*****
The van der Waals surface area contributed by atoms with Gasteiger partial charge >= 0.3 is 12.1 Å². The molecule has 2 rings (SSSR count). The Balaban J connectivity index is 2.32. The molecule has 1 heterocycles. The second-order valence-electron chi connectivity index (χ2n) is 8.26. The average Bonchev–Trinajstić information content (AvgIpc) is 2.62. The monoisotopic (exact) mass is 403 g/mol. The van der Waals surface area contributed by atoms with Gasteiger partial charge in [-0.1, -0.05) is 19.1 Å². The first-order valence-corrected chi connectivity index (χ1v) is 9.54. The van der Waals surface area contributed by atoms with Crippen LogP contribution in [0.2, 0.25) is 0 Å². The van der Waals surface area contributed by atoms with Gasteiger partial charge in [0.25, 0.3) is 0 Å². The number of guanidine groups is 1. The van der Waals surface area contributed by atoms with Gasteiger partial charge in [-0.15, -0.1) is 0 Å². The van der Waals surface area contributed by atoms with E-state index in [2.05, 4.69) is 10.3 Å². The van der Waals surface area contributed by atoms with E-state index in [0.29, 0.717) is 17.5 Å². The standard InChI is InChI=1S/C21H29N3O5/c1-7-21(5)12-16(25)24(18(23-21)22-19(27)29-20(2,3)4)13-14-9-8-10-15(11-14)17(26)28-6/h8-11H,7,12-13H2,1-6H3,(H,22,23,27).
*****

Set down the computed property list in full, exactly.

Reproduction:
The van der Waals surface area contributed by atoms with Gasteiger partial charge >= 0.3 is 12.1 Å². The molecule has 2 rings (SSSR count). The Balaban J connectivity index is 2.32. The molecule has 1 heterocycles. The second-order valence-electron chi connectivity index (χ2n) is 8.26. The average Bonchev–Trinajstić information content (AvgIpc) is 2.62. The monoisotopic (exact) mass is 403 g/mol. The van der Waals surface area contributed by atoms with Gasteiger partial charge in [-0.1, -0.05) is 19.1 Å². The first-order valence-corrected chi connectivity index (χ1v) is 9.54. The van der Waals surface area contributed by atoms with Crippen LogP contribution in [0.2, 0.25) is 0 Å². The van der Waals surface area contributed by atoms with Gasteiger partial charge in [0.25, 0.3) is 0 Å². The number of guanidine groups is 1. The van der Waals surface area contributed by atoms with Gasteiger partial charge in [-0.15, -0.1) is 0 Å². The van der Waals surface area contributed by atoms with E-state index in [2.05, 4.69) is 10.3 Å². The van der Waals surface area contributed by atoms with E-state index in [0.29, 0.717) is 17.5 Å². The standard InChI is InChI=1S/C21H29N3O5/c1-7-21(5)12-16(25)24(18(23-21)22-19(27)29-20(2,3)4)13-14-9-8-10-15(11-14)17(26)28-6/h8-11H,7,12-13H2,1-6H3,(H,22,23,27).